When the aims and objectives for the Education Service were set for 2019 – 2020, no one could have envisaged the year ahead and the significant impact the pandemic would have on Education Services globally.
Linda McAulay-Griffiths, Head of Education presented the report, which sets out achievements within key areas including Improving Attainment, Closing the Attainment Gap, Improving Health and Wellbeing, Improving Employability and Skills and Digital Transformation. She said: “I am presenting this report in extraordinary times. It contains a huge array of information and data that details the superb achievements and attainment of the young people and families that we serve and details our response to the Covid-19 pandemic.
“I am extremely grateful for the hard work and dedication of all staff in our schools and support services in achieving the best possible outcomes for our learners. Through working in partnership with colleagues from across the Council, partner services and most importantly with our parents and carers, we have created an environment where children and young people are supported to reach their potential and achieve excellent outcomes, despite facing the most difficult of circumstances.”
The report highlighted the important role that Parent Councils have played during the pandemic. In the last year parental involvement significantly increased, Parent Councils continue to work in strategic partnership with our schools and Early Childhood Centres. They have also worked in partnership with the Council attending key meetings with schools, ECCs and the Parent Council Steering Group, throughout the pandemic, providing insight and proactively representing our young people, particularly when highlighting their concerns directly to the SQA.
Councillor Fiona Campbell, Cabinet Member for Skills and Learning said: “Throughout the pandemic I have met remotely with the Head of Education, colleagues from across the Council, Community Planning partners, professional bodies, parents and carers and our young people to ensure that all perspectives are considered and that our plans reflect the needs of our communities. We have felt, and acted, like a team throughout this very difficult time and I can’t praise our employees, our parents and carers and our children and young people enough. Our collective goals and ambitions are clear – to achieve excellence and equality for all our young people. We are making good progress but there is still much to do.
“As a Scottish Attainment Challenge Authority, we will continue to work innovatively to find new ways to close the attainment gap year on year. We will support children, young people, and their families during the pandemic in any way that we can and focus on rebuilding their emotional and mental wellbeing as we move out of the pandemic next year. Our home link workers, who have seen significant success over the past year, will continue to provide practical and emotional support to families. Pupil Equity Funding, allocated directly to schools will continue to be utilised with a clear focus on closing the attainment gap, this year this work has included providing children and young people with electronic devices and connectivity packages to ensure that they can easily learn from home.”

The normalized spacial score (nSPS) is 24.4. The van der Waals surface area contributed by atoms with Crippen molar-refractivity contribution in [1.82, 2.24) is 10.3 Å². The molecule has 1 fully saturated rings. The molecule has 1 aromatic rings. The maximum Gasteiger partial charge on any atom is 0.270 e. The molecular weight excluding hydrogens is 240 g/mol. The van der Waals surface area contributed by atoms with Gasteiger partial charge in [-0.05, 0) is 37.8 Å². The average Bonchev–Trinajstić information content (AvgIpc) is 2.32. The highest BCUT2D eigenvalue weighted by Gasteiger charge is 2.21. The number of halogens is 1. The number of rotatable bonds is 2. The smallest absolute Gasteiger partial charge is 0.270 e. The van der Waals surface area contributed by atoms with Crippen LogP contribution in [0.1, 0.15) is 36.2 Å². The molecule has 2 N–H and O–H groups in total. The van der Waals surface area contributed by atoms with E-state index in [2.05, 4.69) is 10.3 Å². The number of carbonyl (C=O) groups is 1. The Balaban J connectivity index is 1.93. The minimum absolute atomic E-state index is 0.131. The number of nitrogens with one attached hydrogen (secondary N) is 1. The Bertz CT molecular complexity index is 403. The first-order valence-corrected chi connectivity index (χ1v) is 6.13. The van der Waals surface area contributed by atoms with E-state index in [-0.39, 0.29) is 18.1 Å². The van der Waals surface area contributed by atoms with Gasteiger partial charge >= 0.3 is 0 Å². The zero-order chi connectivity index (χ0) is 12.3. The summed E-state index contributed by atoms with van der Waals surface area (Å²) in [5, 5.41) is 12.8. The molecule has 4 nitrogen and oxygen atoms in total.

In addition to the strides made in engagement and achievement, the school estate has improved significantly thanks to the Council’s 10 year Capital Investment Programme. In February, Bellsbank Primary, Early Childhood Centre and community facility opened its doors and has already had a significant impact on our children and the local community. The Barony Campus, Scotland’s most innovative, ambitious and inclusive learning facilities, opened its doors to the young people of The Robert Burns Academy in October, while Lochnorris Primary, Hillside School and Cherry Trees Early Childhood Centre opened in November. Looking ahead to next year, Loanhead Primary and Early Childhood Centre is progressing well onsite and is due for completion in February 2021; while a new modular building is being built at Lainshaw Primary, housing two classrooms and will be ready early next year. There are significant projects still in the planning stages including a new build school for Netherthird, an upgrade and extension of Crosshouse Primary and Communication Centre and the refurbishment of St Sophia’s Primary.
The revised plans for the final phase of the Early Learning and Childcare expansion in East Ayrshire was agreed by Cabinet in September and all 36 Early Childhood Centres (ECC) will be in a position to deliver 1140 hours by August 2021.
Construction work restarted in June and four projects will be completed and registered with the Care Inspectorate between October 2020 and February 2021. The two new builds, Cherry Trees ECC (Barony Campus) and Loanhead ECC and the extensions at Cairns ECC and Onthank ECC will be in a position to deliver increased hours, subject to additional staff being in place, between January and February 2021.
Councillor Campbell said: “The Education Standards and Quality report contains data and figures that demonstrate the success we have achieved. Each piece of data is a young person or a child and an important part of a local family. The Education Service is responsible for the education of over 16,000 school age children and 3,050 who attend an early childhood centre. Like all parents and carers, we want every single one of those children to achieve and reach their full potential, and I am delighted that in 2019-20 over 94% of young people achieved positive destinations on leaving school.
“2020 has been so difficult but when you watch the wonderful videos of our staff, children and young people have made recently and shared on social media, it fills you with hope for the future. Our children and young people deserve to succeed and we will ensure that we will do everything we can to make that happen.”